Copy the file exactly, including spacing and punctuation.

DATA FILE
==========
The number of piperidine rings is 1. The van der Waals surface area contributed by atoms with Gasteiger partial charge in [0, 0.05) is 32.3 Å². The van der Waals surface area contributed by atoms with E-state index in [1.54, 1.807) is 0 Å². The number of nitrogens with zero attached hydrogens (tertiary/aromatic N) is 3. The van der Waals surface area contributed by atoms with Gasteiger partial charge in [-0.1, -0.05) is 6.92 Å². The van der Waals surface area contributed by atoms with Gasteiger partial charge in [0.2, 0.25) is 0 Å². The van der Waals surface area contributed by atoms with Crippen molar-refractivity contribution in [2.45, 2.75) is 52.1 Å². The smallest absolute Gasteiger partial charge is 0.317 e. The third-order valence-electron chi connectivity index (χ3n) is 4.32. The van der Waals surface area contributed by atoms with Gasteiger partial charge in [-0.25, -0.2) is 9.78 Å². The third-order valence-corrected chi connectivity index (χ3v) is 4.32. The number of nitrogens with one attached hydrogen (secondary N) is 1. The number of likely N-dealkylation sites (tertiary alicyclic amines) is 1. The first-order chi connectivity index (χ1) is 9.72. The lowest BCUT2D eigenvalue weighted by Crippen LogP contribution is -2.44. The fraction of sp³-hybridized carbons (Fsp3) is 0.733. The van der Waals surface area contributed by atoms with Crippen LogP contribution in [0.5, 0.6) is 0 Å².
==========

The number of piperidine rings is 1. The van der Waals surface area contributed by atoms with Gasteiger partial charge in [0, 0.05) is 32.3 Å². The van der Waals surface area contributed by atoms with E-state index in [1.54, 1.807) is 0 Å². The number of nitrogens with zero attached hydrogens (tertiary/aromatic N) is 3. The van der Waals surface area contributed by atoms with Gasteiger partial charge in [-0.1, -0.05) is 6.92 Å². The van der Waals surface area contributed by atoms with Gasteiger partial charge in [0.2, 0.25) is 0 Å². The van der Waals surface area contributed by atoms with Crippen molar-refractivity contribution in [2.45, 2.75) is 52.1 Å². The smallest absolute Gasteiger partial charge is 0.317 e. The third-order valence-electron chi connectivity index (χ3n) is 4.32. The van der Waals surface area contributed by atoms with Gasteiger partial charge in [-0.25, -0.2) is 9.78 Å². The third-order valence-corrected chi connectivity index (χ3v) is 4.32. The number of nitrogens with one attached hydrogen (secondary N) is 1. The number of likely N-dealkylation sites (tertiary alicyclic amines) is 1. The first-order chi connectivity index (χ1) is 9.72. The lowest BCUT2D eigenvalue weighted by Crippen LogP contribution is -2.44. The fraction of sp³-hybridized carbons (Fsp3) is 0.733. The van der Waals surface area contributed by atoms with Crippen LogP contribution in [0.5, 0.6) is 0 Å².